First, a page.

A brewer and a company that gave up its ancient heritage to produce beer have provided varying degrees of excitement for the No Pain, No Gain portfolio.
Marston's is still a brewer and pub owner; Whitbread, once a powerful force in the beerage, now concentrates on its Premier Inn budget hotels, Costa coffee parlours and, in some recognition of its former heady beer days, a chain of pubs/restaurants. Both are long-time constituents: Whitbread arrived in 2008 and Marston's a year later. The two have been profitable investments although the former brewer has proved the more rewarding.
I enlisted Whitbread at 1,105p. Last week the price touched 5,143p. As I write, the shares are still near the 5,000p mark and, according to some City analysts, there is still plenty to go. Mind you, the bulls do not have the field to themselves; there are some advocating that the current price is too rich.
Last month Whitbread, which gave up its 250-year-old brewing role around the turn of the century, met analysts to show off a new hotel concept – Hub by Premier Inn, small and compact City hotels. The first is in central London and another 13 are planned. Analyst Wynn Ellis at stockbroker Numis was among those impressed, saying it could be "another winning formula". He has a target price of 5,600p.
Since the start of the year a number of leading investment houses have proclaimed Whitbread's merits. Among them are Nomura, the Japanese group, and the investment arm of Barclays. But the bank contingent has not been so kind to Marston's, in effect calling time on the shares with an "underweight" rating.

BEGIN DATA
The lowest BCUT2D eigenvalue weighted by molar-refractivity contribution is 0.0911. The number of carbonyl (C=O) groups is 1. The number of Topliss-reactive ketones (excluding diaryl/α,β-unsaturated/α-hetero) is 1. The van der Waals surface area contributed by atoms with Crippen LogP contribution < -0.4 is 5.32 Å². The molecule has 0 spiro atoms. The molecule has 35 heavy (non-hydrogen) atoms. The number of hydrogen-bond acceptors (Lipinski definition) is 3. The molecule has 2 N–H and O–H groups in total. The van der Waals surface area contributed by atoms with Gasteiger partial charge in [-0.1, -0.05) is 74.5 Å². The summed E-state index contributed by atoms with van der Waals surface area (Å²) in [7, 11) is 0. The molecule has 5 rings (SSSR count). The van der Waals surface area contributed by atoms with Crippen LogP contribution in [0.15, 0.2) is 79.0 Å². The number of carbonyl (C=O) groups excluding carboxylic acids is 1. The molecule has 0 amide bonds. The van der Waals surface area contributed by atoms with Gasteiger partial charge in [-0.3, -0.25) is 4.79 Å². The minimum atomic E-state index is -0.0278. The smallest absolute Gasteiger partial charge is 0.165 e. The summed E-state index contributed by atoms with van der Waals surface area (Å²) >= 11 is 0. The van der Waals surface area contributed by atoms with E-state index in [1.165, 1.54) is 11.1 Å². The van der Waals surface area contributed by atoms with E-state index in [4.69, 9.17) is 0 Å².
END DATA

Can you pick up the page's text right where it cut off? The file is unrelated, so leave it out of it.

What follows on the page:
Yet the group seems to be doing well, outperforming many of its rivals. Trading over the festive season was good and chairman Ralph Findlay is encouraged by progress made in the current year. The shares, bought at 95p, are around 145p, although they have been higher. The stockbroker Canaccord Genuity draw attention to the 4.8 per cent dividend yield, a rate that should, if nothing else, underpin the share price.
The portfolio, of course, is not enamoured by dividends as they do not feature in my profit and loss sums. I rely on capital appreciation when calculating the quarterly performances. In fact some constituents are dividendless, reflecting my devotion to what I hope are up-and-coming companies.
But the payout segment is likely to be reinforced as Lloyds Banking Group is thought to be preparing to reintroduce dividends for its 3 million shareholders. Payments were halted by the financial crisis that engulfed the country. Its ability to carry on distributing cash to shareholders was shattered by its rescue takeover, at the Government's request, of HB)S, the Halifax group that ran into deep money trouble. Previously it had enjoyed a reputation as a generous benefactor to its shareholders.
Since Lloyds arrived in the portfolio, the shares have failed to sparkle. But dividend payments – which are, at least initially, likely to be modest – could help the price. A return to the dividend list could also assist the Government in unloading more of its remaining but still substantial shareholding. It has already sharply cut its stake, which is a residue of Lloyds' bailout during the financial crisis.
I descended on the shares at 74.8p. On occasions they have advanced beyond that, but they are now a little below my buying price.